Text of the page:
If you are concerned about your fertility

If you are concerned about your fertility

If you are concerned that you may have a fertility problem, your GP should ask you about your lifestyle, general health and medical history. They should ask how long you and your partner have been trying to get pregnant and about aspects of your sexual health and history that could be affecting your chances of having a baby.

If you and your partner have been trying to get pregnant for more than 1 year, you should both be offered tests (see tests for men and tests for women).

If you are using artificial insemination rather than sexual intercourse to conceive (using either donor sperm or your partner's sperm) and you are not pregnant after 6 cycles, you should be offered tests. If you are having artificial insemination using your partner's sperm, your partner should also be offered tests.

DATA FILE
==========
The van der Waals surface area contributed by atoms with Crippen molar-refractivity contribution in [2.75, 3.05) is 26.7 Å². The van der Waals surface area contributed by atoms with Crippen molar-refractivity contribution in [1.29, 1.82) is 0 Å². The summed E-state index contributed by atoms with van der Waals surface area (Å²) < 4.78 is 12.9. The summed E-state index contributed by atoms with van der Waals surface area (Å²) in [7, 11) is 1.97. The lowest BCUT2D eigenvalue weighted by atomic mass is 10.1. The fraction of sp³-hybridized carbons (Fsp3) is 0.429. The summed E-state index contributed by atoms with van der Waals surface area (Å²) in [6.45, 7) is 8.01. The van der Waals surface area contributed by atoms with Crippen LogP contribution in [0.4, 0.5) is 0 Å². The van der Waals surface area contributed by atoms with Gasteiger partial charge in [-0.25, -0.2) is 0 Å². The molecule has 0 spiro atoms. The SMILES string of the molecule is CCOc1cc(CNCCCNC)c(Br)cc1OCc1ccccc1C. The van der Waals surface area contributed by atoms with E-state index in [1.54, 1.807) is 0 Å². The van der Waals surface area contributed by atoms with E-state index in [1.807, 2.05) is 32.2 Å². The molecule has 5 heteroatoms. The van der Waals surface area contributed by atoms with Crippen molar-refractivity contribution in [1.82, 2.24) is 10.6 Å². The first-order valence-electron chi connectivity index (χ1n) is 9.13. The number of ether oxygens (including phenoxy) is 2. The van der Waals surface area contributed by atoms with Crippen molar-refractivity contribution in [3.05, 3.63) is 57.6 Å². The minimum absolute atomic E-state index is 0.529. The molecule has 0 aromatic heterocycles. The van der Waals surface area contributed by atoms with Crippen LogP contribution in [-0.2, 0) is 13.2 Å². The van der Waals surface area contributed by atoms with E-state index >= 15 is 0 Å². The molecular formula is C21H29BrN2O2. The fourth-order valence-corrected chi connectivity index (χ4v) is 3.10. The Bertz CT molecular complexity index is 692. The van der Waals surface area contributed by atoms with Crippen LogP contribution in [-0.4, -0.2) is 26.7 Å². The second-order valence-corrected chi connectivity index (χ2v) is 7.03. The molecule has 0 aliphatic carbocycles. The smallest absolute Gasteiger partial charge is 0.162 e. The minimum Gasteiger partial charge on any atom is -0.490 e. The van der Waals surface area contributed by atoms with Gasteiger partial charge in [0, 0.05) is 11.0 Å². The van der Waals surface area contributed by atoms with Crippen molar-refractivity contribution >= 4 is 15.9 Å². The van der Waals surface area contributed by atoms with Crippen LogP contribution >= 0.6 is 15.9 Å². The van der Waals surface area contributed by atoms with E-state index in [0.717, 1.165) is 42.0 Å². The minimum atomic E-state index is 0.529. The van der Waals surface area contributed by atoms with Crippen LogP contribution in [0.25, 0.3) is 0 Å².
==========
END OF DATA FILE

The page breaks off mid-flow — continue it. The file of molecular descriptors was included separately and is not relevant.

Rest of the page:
You should be offered earlier referral for specialist advice and tests if any of the following apply:

  • The woman is aged 36 years or over.

  • There is a known medical reason for your fertility problems, for example you have had cancer treatment that has affected your fertility, or you have a condition or problem that may have affected your fertility.

If you or your partner has a long‑term viral infection (such as HIV, hepatitis B or hepatitis C) that could be passed to your partner through unprotected sexual intercourse or passed to your baby, you should be referred to a centre that has the expertise to provide your investigations and treatment safely (also see HIV, hepatitis B and hepatitis C).

For couples who want to have a baby but are unable or find it very difficult to have sexual intercourse (for example, because of a physical disability), your GP should talk to you about your options for conceiving, and advise you on any further assessments you might need and possible treatments that could help you.

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